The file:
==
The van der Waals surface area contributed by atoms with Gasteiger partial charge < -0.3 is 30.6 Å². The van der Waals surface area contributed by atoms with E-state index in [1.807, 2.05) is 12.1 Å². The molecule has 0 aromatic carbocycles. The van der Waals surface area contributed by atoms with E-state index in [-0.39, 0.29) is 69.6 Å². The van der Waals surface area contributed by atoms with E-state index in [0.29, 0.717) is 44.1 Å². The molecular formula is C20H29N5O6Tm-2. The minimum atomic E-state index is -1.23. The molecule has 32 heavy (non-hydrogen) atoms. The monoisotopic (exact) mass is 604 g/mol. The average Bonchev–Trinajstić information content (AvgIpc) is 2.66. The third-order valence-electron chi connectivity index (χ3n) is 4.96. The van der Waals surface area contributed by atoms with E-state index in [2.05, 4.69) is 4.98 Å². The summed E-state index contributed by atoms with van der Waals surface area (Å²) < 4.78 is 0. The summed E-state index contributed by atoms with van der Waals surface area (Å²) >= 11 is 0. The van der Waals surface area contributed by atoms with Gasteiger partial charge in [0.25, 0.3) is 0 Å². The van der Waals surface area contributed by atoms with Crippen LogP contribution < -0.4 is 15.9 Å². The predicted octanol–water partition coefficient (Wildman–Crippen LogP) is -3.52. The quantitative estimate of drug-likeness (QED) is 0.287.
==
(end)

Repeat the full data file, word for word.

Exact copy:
The van der Waals surface area contributed by atoms with Gasteiger partial charge < -0.3 is 30.6 Å². The van der Waals surface area contributed by atoms with E-state index in [1.807, 2.05) is 12.1 Å². The molecule has 0 aromatic carbocycles. The van der Waals surface area contributed by atoms with E-state index in [-0.39, 0.29) is 69.6 Å². The van der Waals surface area contributed by atoms with E-state index in [0.29, 0.717) is 44.1 Å². The molecular formula is C20H29N5O6Tm-2. The minimum atomic E-state index is -1.23. The molecule has 32 heavy (non-hydrogen) atoms. The monoisotopic (exact) mass is 604 g/mol. The average Bonchev–Trinajstić information content (AvgIpc) is 2.66. The third-order valence-electron chi connectivity index (χ3n) is 4.96. The van der Waals surface area contributed by atoms with E-state index in [2.05, 4.69) is 4.98 Å². The summed E-state index contributed by atoms with van der Waals surface area (Å²) < 4.78 is 0. The summed E-state index contributed by atoms with van der Waals surface area (Å²) >= 11 is 0. The van der Waals surface area contributed by atoms with Gasteiger partial charge in [0.25, 0.3) is 0 Å². The van der Waals surface area contributed by atoms with Crippen LogP contribution < -0.4 is 15.9 Å². The predicted octanol–water partition coefficient (Wildman–Crippen LogP) is -3.52. The quantitative estimate of drug-likeness (QED) is 0.287.